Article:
LumberJocks

Building a Goat Barn #1: The Crazy Idea

  • Advertise with us
Blog entry by David Bareford posted 07-30-2014 03:32 PM 1204 reads 0 times favorited 6 comments Add to Favorites Watch
no previous part Part 1 of Building a Goat Barn series Part 2: Harvesting Timber »

In 2012, my wife and our two daughters and I moved from Chicago to southwestern Washington state, outside the small town of Woodland where we bought a lovely five-acre rural property with a small but lovely house. We wanted a change of pace from the city and a chance to be more connected to the land and our food supply. It was this change that also got me into woodworking, after I inherited my grandfather’s hand tools. He was a building contractor in the 1920s and 30s, and his 1909 Disstons and planes started me down the path of electron-free woodworking.

This year, we decided we wanted to add a few goats to our lives, and that meant we needed a shelter for them. Since we would like to eventually milk our does and we live in the rainy Northwest, I wanted a more substantial shelter that included a milking station and room to store hay, feed, etc. Trying to live simply (and build cheaply), I decided to build the barn myself, using as much natural material from our land as possible. I am planning to build an ocatgonal barn about 18 feet across, using a post-and-beam framework with the wall in-filled with cordwood masonry. I chose an octagon because it has a larger enclosed area with less wall perimeter than a rectangle. It will have a living roof over reciprocal frame rafters. More on that later.

While our property, which we call Barewood, has many resources including 4 acres under timber (mostly red alder), it also has the challenge of being on a fairly steep slope and being overgrown with blackberries (hence the need for goats). The best location for the barn was near the garden…which means it is also a good hike uphill from the house and shop. Here is how the chosen site looked when I started:

Keep in mind that I have no power tools apart from a chainsaw, and that means no earth moving equipment except a wheelbarrow and shovels….



6 comments so far

View firefighterontheside's profile

firefighterontheside

13446 posts in 1317 days


#1 posted 07-30-2014 03:58 PM

Goats will love that and they are fun to have. Sounds like s nice barn. Mine is just 6×8 with a hay and feed storage area. Fencing? Whatcha gonna do for fencing? How many goats? How large of an area. I let mine out for a while at a time to eat and then call them back by banging the food tin.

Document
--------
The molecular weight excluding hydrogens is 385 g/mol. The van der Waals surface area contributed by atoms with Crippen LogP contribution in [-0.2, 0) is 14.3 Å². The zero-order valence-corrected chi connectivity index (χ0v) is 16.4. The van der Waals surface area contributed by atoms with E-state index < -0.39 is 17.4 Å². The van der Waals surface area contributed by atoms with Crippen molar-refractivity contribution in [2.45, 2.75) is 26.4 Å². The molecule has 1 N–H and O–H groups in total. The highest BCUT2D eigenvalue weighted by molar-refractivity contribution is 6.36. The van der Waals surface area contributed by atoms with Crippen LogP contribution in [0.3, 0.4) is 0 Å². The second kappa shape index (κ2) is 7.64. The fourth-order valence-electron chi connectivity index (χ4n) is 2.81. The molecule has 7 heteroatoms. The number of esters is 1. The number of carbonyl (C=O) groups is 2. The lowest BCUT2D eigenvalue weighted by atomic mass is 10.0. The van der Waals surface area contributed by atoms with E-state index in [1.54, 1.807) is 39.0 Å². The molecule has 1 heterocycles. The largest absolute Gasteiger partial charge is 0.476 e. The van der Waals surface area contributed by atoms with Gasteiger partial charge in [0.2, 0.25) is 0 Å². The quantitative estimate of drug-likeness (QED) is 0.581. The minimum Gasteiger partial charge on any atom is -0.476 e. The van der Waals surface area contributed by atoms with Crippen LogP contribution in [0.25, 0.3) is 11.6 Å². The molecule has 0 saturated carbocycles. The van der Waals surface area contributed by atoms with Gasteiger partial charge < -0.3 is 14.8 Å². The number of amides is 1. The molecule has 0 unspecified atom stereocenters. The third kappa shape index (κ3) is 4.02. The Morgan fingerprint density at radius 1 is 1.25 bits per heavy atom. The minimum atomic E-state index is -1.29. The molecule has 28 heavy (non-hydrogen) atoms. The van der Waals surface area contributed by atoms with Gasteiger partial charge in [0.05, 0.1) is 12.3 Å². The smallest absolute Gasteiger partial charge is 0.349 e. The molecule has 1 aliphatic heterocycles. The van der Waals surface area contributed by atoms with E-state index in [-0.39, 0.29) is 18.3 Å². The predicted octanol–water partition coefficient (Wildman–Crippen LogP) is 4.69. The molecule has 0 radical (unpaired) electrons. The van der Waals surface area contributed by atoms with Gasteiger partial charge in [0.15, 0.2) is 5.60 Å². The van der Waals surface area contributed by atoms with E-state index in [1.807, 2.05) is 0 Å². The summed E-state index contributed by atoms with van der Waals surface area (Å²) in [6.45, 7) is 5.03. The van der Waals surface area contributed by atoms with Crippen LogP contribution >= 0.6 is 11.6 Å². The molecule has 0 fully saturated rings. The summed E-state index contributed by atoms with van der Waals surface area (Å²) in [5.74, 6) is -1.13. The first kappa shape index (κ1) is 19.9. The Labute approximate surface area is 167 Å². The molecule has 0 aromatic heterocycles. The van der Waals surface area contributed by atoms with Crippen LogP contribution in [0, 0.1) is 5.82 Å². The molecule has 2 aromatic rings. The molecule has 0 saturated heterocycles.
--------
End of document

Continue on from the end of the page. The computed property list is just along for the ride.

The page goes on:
-- Bill M. "People change, walnut doesn't" by Gene.

View firefighterontheside's profile

firefighterontheside

13446 posts in 1317 days


#2 posted 07-30-2014 04:02 PM

-- Bill M. "People change, walnut doesn't" by Gene.

View David Bareford's profile

David Bareford

66 posts in 1067 days


#3 posted 07-30-2014 05:16 PM

That’s a great little structure! I’d be done already if I hadn’t over complicated things… ;-)

For fencing, I’m planning to start with a permanent enclosure about 25’ square directly in front of the barn doors as an area for easy handling, etc. I’ll probably go with Redbrand’s 48” woven wire goat fence for that. The area around the barn is mostly choked with blackberry and thistle (which I hear goats like), so I’m planning to get some Premier 1 electric goat fencing and make temporary enclosure to rotate them around and clear out some of the area. Have you had any experience with either of these kinds of fences?

Thanks for responding; I can use all the advice and words of experience I can get!

View firefighterontheside's profile

firefighterontheside

13446 posts in 1317 days


#4 posted 07-30-2014 05:35 PM

I have the 48” red brand and two strand of barbed wire above that for a total of 6’. Im trying to keep coyotes and bobcats out. So far successful and goats have stayed in. Never tried e fence. The redbrand was expensive but seemed to be the best.

-- Bill M. "People change, walnut doesn't" by Gene.

View David Bareford's profile

David Bareford

66 posts in 1067 days


#5 posted 07-30-2014 06:20 PM

Good to hear about red brand. I’m going to go with that. For the coyotes and occasional cougar up here, I recently got an Akbash livestock guardian dog (he’s about 4 month old now…and 40+lbs). Right now, he lives in the chicken run with 9 birds; he does great and doesn’t chase them or anything, although it took the chickens quite a while to get used to the idea of a dog in their living space!

View firefighterontheside's profile

firefighterontheside

13446 posts in 1317 days


#6 posted 07-30-2014 06:29 PM

The dog will help. I have the potential for bears and mountain lions too, but not very likely. There are some things goats shouldn’t eat. Might want to check into that, though they seem to know what’s good and not.

-- Bill M. "People change, walnut doesn't" by Gene.

Have your say...

You must be signed in to post the comments.

DISCLAIMER: Any posts on LJ are posted by individuals acting in their own right and do not necessarily reflect the views of LJ. LJ will not be held liable for the actions of any user.

Latest Projects | Latest Blog Entries | Latest Forum Topics

HomeRefurbers.com